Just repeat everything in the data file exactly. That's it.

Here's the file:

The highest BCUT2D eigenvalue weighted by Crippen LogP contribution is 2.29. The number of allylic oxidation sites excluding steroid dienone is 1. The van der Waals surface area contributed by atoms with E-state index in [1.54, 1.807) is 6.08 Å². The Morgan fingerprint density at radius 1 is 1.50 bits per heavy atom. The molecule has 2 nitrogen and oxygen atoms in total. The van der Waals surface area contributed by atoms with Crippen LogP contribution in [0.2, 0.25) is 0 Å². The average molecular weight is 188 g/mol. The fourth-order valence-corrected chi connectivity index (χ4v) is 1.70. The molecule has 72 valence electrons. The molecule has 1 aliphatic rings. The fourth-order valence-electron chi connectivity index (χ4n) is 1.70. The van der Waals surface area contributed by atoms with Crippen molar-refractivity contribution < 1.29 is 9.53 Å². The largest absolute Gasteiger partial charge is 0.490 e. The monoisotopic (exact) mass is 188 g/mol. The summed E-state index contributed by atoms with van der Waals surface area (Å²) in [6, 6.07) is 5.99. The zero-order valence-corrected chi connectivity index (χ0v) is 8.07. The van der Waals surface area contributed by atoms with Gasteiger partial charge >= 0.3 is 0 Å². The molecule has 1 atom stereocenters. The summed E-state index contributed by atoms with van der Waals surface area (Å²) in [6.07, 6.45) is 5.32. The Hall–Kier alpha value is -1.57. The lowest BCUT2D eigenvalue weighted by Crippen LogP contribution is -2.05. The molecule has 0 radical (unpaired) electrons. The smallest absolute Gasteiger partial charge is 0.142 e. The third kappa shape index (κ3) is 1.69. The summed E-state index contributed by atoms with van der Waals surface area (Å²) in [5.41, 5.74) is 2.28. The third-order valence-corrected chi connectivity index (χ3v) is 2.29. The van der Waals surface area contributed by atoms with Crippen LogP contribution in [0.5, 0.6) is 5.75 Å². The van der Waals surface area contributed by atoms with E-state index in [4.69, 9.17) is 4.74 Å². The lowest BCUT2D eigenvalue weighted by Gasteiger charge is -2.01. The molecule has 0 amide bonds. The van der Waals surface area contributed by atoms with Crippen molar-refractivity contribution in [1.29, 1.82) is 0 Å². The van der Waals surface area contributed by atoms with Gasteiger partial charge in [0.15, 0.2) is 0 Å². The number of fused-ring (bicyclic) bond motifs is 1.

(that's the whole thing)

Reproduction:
The highest BCUT2D eigenvalue weighted by Crippen LogP contribution is 2.29. The number of allylic oxidation sites excluding steroid dienone is 1. The van der Waals surface area contributed by atoms with E-state index in [1.54, 1.807) is 6.08 Å². The Morgan fingerprint density at radius 1 is 1.50 bits per heavy atom. The molecule has 2 nitrogen and oxygen atoms in total. The van der Waals surface area contributed by atoms with Crippen LogP contribution in [0.2, 0.25) is 0 Å². The average molecular weight is 188 g/mol. The fourth-order valence-corrected chi connectivity index (χ4v) is 1.70. The molecule has 72 valence electrons. The molecule has 1 aliphatic rings. The fourth-order valence-electron chi connectivity index (χ4n) is 1.70. The van der Waals surface area contributed by atoms with Crippen molar-refractivity contribution < 1.29 is 9.53 Å². The largest absolute Gasteiger partial charge is 0.490 e. The monoisotopic (exact) mass is 188 g/mol. The summed E-state index contributed by atoms with van der Waals surface area (Å²) in [6, 6.07) is 5.99. The zero-order valence-corrected chi connectivity index (χ0v) is 8.07. The van der Waals surface area contributed by atoms with Gasteiger partial charge >= 0.3 is 0 Å². The molecule has 1 atom stereocenters. The summed E-state index contributed by atoms with van der Waals surface area (Å²) in [6.07, 6.45) is 5.32. The Hall–Kier alpha value is -1.57. The lowest BCUT2D eigenvalue weighted by Crippen LogP contribution is -2.05. The molecule has 0 radical (unpaired) electrons. The smallest absolute Gasteiger partial charge is 0.142 e. The third kappa shape index (κ3) is 1.69. The summed E-state index contributed by atoms with van der Waals surface area (Å²) in [5.41, 5.74) is 2.28. The third-order valence-corrected chi connectivity index (χ3v) is 2.29. The van der Waals surface area contributed by atoms with Crippen LogP contribution in [0.5, 0.6) is 5.75 Å². The van der Waals surface area contributed by atoms with E-state index in [4.69, 9.17) is 4.74 Å². The lowest BCUT2D eigenvalue weighted by Gasteiger charge is -2.01. The molecule has 0 amide bonds. The van der Waals surface area contributed by atoms with Crippen molar-refractivity contribution in [1.29, 1.82) is 0 Å². The van der Waals surface area contributed by atoms with Gasteiger partial charge in [0.15, 0.2) is 0 Å². The number of fused-ring (bicyclic) bond motifs is 1.